Our devotion yesterday began in a dark and empty church (watch it here).
In today's New Testament reading (1 Thessalonians 5), Paul reminds us that we are not in darkness. We know that Jesus is going to come back. We know that he did not "appoint [choose] us to suffer wrath but to receive salvation through our Lord Jesus Christ." That knowledge leads us to live with self-control. Through your Bible reading today, "put on faith and love as a breastplate and the hope of salvation as a helmet."
Sadly, self-control does not describe God's people at the time of the Judges. Not only was there no "self-control," there was no "king-control." Notice the refrain in these appendices to the book of Judges: "In those days Israel had no king." The darkness of the sinful nature reveals itself in Micah and then in the Danites as they look out for themselves. Read the first appendix, Judges 17-18.
Who will rescue us from this darkness of the sinful nature that resides in all of us? Or as Paul asks in Romans 7, "Who will rescue me from this body of death?" (Romans 7:24)
Find comfort and peace in this marvelous promise with which Paul closes 1 Thessalonians 5: "May God himself, the God of peace, sanctify you through and through. May your whole spirit, soul and body be kept blameless at the coming of our Lord Jesus Christ. 24 The one who calls you is faithful, and he will do it."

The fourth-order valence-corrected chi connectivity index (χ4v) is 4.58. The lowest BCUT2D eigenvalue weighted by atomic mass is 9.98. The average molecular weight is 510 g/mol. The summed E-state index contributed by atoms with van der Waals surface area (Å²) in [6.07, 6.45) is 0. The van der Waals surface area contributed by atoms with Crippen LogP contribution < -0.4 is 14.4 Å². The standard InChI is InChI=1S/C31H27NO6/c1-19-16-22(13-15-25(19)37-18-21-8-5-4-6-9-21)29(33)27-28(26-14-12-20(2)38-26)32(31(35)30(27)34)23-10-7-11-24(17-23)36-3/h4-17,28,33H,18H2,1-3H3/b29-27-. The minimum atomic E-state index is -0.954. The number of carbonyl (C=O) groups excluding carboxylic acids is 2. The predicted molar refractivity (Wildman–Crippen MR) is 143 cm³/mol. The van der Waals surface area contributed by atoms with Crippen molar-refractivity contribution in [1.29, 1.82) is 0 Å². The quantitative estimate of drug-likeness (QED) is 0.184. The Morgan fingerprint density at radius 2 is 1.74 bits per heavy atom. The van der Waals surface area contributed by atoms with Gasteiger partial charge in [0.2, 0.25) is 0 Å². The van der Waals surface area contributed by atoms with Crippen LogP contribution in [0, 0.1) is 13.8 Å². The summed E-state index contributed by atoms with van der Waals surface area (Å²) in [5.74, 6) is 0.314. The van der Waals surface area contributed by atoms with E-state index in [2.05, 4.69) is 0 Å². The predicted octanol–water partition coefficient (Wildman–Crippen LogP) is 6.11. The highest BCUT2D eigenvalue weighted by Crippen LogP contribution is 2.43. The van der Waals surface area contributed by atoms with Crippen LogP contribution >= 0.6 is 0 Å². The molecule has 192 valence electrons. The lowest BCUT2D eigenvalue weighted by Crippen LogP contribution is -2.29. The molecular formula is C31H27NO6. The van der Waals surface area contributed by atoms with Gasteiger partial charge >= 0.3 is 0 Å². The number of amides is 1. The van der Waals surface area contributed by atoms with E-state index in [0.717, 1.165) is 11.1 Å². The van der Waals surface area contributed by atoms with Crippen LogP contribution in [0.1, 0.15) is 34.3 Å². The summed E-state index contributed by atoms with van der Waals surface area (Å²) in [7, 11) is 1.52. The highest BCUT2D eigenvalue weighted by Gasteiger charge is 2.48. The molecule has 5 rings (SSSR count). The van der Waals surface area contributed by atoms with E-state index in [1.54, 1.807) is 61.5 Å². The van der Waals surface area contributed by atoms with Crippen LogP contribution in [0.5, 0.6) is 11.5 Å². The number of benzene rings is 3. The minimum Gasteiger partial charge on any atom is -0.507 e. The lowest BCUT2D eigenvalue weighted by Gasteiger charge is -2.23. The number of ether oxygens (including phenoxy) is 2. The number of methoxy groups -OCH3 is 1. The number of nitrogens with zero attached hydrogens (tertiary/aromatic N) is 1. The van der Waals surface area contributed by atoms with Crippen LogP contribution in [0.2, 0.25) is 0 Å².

What is the shortest verse in the Bible? I grew up knowing it was John 11:35. "Jesus wept." But that is in English. In the Greek original, the shortest verse is actually 1 Thessalonians 5:16, "Rejoice always." Sixteen Greek letters in John 11:35, but only 14 Greek letters in 1 Thessalonians 5:16.
These short verses are related. Jesus wept at the grave of his friend Lazarus.
- Because Jesus came down into this world of tears to take our place,
- Because he showed in his human nature that he understands our sorrows,
- Because Jesus showed by the resurrection of Lazarus that he is victor even over death...
We have reason to rejoice always!